But instead of applauding your sacrificial efforts to save children, a television reporter slams your church with a hit piece:

If you truly cared about kids, you’d care about all kids, not just grade school ones. Middle school kids need help too, you know. Why are you only open for three hours on school days instead of 24-7? And what are you doing to address the underlying causes of gang violence such as gun sales and poor housing? Sorry, but if you’re going to call yourself a childcare ministry, you must care for all children K–12, not just cherry-pick the ones you like.

A reporter who said that about your childcare ministry would be sacked before the evening sign off. But if he conveys those same sentiments about a pro-life organization, he may win an Emmy.

Improving the lives of living children presupposes their live births. We must save lives first—only then can we help those children with their quality of life.

Meanwhile, pro-life advocates do care for those outside the womb. Pro-life pregnancy centers outnumber abortion clinics by a wide margin nationally. These centers are funded entirely by pro-life donors who give sacrificially to assist women both before birth and after. This shouldn’t surprise us. As Thaddeus Williams points out,

Conservative households donate substantially more money to charity than liberal ones. A 2018 Barna study found that practicing Christians outpace all other demographics in providing food to the poor, donating clothing and furniture to the poor, praying for the poor, and giving personal time to serve the poor in their communities and beyond U.S. borders1.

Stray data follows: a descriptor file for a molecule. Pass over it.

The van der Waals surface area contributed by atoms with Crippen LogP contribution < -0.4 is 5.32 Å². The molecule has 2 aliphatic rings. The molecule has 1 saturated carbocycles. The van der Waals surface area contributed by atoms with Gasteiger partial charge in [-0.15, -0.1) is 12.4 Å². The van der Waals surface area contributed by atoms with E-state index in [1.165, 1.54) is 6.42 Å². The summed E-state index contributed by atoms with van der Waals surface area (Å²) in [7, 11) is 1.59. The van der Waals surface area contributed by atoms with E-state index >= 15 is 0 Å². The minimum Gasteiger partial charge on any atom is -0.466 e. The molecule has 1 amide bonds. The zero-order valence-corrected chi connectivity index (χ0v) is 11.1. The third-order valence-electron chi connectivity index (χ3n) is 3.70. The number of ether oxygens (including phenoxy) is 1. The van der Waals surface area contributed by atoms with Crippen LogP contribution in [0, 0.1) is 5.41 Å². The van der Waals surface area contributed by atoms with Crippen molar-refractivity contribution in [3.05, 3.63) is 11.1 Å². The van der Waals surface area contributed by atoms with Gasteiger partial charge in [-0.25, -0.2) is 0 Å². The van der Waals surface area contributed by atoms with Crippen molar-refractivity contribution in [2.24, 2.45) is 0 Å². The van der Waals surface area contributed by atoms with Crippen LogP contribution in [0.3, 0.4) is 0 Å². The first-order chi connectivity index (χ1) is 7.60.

In short, whole-life demands often amount to little more than a lazy slander of the pro-life cause.2

4. Shifting to a whole-life approach will not convert pro-abortion critics.

When a critic says that pro-lifers are “pro-birth” rather than “pro-life,” we should call his bluff: “Tell me, if the pro-life movement takes on every issue that you demand we take on, will you join us in opposing abortion?” We already know the answer: “No! Abortion is a fundamental right!” To which pro-life advocates should reply, “Then why did you bring up all these other issues in the first place?”

Of course pro-life advocates are pro-birth! What’s wrong with that? The alternative is the intentional dismemberment of innocent human beings. Indeed, it’s not pro-lifers who care nothing for kids once they are born; it’s pro-abortionists who do not care. Without exception, every abortion-advocacy group in the country from Planned Parenthood to the Democratic Party opposes legislation that protects children who are born alive after botched abortion procedures.

The abortion debate was never about other issues. It’s about one question: Can we set aside an entire class of human beings to be killed simply because they are in the way of something we want? If pro-lifers want to win in post-Roe America, we better not let critics define victory for us. We’ve got enough on our plates persuading our fellow citizens that intentionally killing innocent human beings is a grave moral wrong.

Opposing the intentional killing of innocent humans in the womb is the very essence of what it means to be pro-life. As my colleague Marc Newman points out, “Individuals and organizations that make it their exclusive mission to save these human beings from a culture hell-bent on butchering them have nothing to apologize for. They don’t need additional causes; they need additional support.”


  1. https://wng.org/opinions/pro-life-from-womb-to-tomb-1652094864.
  2. https://www.thepublicdiscourse.com/2011/01/2380/

Scott Klusendorf is the author of The Case for Life: Equipping Christians to Engage the Culture.